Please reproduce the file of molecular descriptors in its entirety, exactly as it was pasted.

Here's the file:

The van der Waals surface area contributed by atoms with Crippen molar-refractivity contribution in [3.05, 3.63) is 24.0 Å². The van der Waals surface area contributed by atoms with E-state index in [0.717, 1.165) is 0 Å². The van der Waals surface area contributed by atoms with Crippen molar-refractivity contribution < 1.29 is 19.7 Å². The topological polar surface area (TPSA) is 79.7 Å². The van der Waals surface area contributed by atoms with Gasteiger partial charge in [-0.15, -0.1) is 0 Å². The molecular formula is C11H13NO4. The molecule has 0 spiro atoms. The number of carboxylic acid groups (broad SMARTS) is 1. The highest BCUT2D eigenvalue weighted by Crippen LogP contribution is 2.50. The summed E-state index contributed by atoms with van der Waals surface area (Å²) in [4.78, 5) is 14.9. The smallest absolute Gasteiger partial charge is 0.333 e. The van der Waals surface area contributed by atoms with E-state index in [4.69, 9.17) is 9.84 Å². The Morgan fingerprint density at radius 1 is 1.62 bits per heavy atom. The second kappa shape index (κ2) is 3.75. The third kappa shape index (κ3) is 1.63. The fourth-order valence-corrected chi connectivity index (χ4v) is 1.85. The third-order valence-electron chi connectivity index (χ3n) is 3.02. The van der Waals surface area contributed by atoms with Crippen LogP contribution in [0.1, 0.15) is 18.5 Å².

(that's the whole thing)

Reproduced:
The van der Waals surface area contributed by atoms with Crippen molar-refractivity contribution in [3.05, 3.63) is 24.0 Å². The van der Waals surface area contributed by atoms with E-state index in [0.717, 1.165) is 0 Å². The van der Waals surface area contributed by atoms with Crippen molar-refractivity contribution < 1.29 is 19.7 Å². The topological polar surface area (TPSA) is 79.7 Å². The van der Waals surface area contributed by atoms with Gasteiger partial charge in [-0.15, -0.1) is 0 Å². The molecular formula is C11H13NO4. The molecule has 0 spiro atoms. The number of carboxylic acid groups (broad SMARTS) is 1. The highest BCUT2D eigenvalue weighted by Crippen LogP contribution is 2.50. The summed E-state index contributed by atoms with van der Waals surface area (Å²) in [4.78, 5) is 14.9. The smallest absolute Gasteiger partial charge is 0.333 e. The van der Waals surface area contributed by atoms with E-state index in [4.69, 9.17) is 9.84 Å². The Morgan fingerprint density at radius 1 is 1.62 bits per heavy atom. The second kappa shape index (κ2) is 3.75. The third kappa shape index (κ3) is 1.63. The fourth-order valence-corrected chi connectivity index (χ4v) is 1.85. The third-order valence-electron chi connectivity index (χ3n) is 3.02. The van der Waals surface area contributed by atoms with Crippen LogP contribution in [0.1, 0.15) is 18.5 Å².